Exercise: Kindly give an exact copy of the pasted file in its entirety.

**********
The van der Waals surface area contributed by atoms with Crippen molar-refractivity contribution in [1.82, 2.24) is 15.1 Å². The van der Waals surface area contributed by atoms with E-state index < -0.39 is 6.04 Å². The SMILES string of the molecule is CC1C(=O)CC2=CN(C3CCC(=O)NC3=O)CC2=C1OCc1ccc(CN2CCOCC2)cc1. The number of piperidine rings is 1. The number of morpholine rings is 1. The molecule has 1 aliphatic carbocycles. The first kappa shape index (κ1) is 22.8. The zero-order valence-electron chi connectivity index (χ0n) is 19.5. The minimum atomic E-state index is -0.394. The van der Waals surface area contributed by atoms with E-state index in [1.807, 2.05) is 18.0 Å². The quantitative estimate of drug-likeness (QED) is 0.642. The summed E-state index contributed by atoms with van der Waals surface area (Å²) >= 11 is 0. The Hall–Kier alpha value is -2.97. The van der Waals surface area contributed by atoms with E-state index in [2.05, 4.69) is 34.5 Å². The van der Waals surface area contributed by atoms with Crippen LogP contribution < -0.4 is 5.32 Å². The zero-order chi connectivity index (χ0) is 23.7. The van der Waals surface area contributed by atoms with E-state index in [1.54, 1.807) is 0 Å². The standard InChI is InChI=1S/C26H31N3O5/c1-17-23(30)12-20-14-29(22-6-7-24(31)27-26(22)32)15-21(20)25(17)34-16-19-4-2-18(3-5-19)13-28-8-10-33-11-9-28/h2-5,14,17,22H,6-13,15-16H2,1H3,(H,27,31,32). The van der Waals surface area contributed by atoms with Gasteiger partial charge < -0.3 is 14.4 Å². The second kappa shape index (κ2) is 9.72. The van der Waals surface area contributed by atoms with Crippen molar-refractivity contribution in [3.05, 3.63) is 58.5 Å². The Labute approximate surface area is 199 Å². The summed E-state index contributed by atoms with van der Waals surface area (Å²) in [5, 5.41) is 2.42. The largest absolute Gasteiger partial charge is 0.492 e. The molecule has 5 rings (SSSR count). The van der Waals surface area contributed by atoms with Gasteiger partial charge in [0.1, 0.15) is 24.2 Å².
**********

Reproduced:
The van der Waals surface area contributed by atoms with Crippen molar-refractivity contribution in [1.82, 2.24) is 15.1 Å². The van der Waals surface area contributed by atoms with E-state index < -0.39 is 6.04 Å². The SMILES string of the molecule is CC1C(=O)CC2=CN(C3CCC(=O)NC3=O)CC2=C1OCc1ccc(CN2CCOCC2)cc1. The number of piperidine rings is 1. The number of morpholine rings is 1. The molecule has 1 aliphatic carbocycles. The first kappa shape index (κ1) is 22.8. The zero-order valence-electron chi connectivity index (χ0n) is 19.5. The minimum atomic E-state index is -0.394. The van der Waals surface area contributed by atoms with E-state index in [1.807, 2.05) is 18.0 Å². The quantitative estimate of drug-likeness (QED) is 0.642. The summed E-state index contributed by atoms with van der Waals surface area (Å²) >= 11 is 0. The Hall–Kier alpha value is -2.97. The van der Waals surface area contributed by atoms with E-state index in [2.05, 4.69) is 34.5 Å². The van der Waals surface area contributed by atoms with Crippen LogP contribution < -0.4 is 5.32 Å². The zero-order chi connectivity index (χ0) is 23.7. The van der Waals surface area contributed by atoms with E-state index in [1.54, 1.807) is 0 Å². The standard InChI is InChI=1S/C26H31N3O5/c1-17-23(30)12-20-14-29(22-6-7-24(31)27-26(22)32)15-21(20)25(17)34-16-19-4-2-18(3-5-19)13-28-8-10-33-11-9-28/h2-5,14,17,22H,6-13,15-16H2,1H3,(H,27,31,32). The van der Waals surface area contributed by atoms with Gasteiger partial charge < -0.3 is 14.4 Å². The second kappa shape index (κ2) is 9.72. The van der Waals surface area contributed by atoms with Crippen molar-refractivity contribution in [3.05, 3.63) is 58.5 Å². The Labute approximate surface area is 199 Å². The summed E-state index contributed by atoms with van der Waals surface area (Å²) in [5, 5.41) is 2.42. The largest absolute Gasteiger partial charge is 0.492 e. The molecule has 5 rings (SSSR count). The van der Waals surface area contributed by atoms with Gasteiger partial charge in [0.1, 0.15) is 24.2 Å².